In response to the company's announcement, the former boss of the Financial Times publisher acknowledged the news in what appeared to be her first tweet: “@twitter Thank you. There couldn't be a more exciting time in Twitter's history to join!” she wrote.
Twitter said Scardino would join the company immediately and would be a member of its audit committee.
In 1997 Scardino, who is now 66, became the first woman chief executive of a FTSE 100 company in Britain, when she was appointed to lead Pearson. She has deep ties in media and education: Pearson owns most of Penguin Random House and a half-stake in The Economist and under her tenure built one of the largest education publishing and testing businesses in the world.
Her appointment comes after Twitter faced criticism regarding its all-male board, before its flotation last month. The Stanford University academic and entrepreneur Vivek Wadhwa told the New York Times: “This is the elite arrogance of the Silicon Valley mafia, the Twitter mafia. It’s the same male chauvinistic thinking. The fact that they went to the IPO without a single woman on the board, how dare they?”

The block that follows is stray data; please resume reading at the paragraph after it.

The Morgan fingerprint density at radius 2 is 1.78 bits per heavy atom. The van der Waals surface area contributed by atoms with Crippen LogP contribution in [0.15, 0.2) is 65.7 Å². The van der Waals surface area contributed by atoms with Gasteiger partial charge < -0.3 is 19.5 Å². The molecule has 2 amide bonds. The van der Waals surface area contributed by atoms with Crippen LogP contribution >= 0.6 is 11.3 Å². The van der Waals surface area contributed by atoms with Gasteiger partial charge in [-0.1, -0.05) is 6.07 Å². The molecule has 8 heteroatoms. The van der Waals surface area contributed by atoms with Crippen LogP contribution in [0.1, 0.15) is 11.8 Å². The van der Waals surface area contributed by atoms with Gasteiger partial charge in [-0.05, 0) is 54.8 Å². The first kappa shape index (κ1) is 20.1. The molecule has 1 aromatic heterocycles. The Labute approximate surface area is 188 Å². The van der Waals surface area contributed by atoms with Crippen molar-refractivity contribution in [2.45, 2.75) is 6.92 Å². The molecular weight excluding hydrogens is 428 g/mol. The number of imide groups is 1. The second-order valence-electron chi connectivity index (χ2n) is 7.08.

The comment led to a spat between Twitter chief executive Dick Costolo and Wadhwa. Referring to an American stand-up comedian, Costolo called Wadhwa “the Carrot Top of academic sources”. Costolo argued that: “The issues are much bigger than checking any one box.”
As well as Costolo, Twitter's board includes former Netscape chief financial officer Peter Currie, former News Corp chief operating officer Peter Chernin and Silicon Valley venture capitalist Peter Fenton.
After Scardino’s appointment, Wadhwa tweeted: “On Twitter, yes, I know easy and popular thing is to declare success and smile. But much more needs to be done … and in their interest. We don't want diversity for the sake of diversity. We want it because it improves performance, innovation, values. Makes pie bigger. It's not just Twitter that needs to be called out. But they are the poster child and in the spotlight because of IPO.”
Twitter is not the only tech company with poor representation of women at senior levels. According to the research firm GMI Ratings, about 49% of publicly traded tech businesses have no women on their boards, compared with 36% of the 2,770 largest public companies in the country.
Scardino was born in Flagstaff, Arizona, and took British citizenship in January 2002. A month later, she was made a dame.
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image: © Howard Lake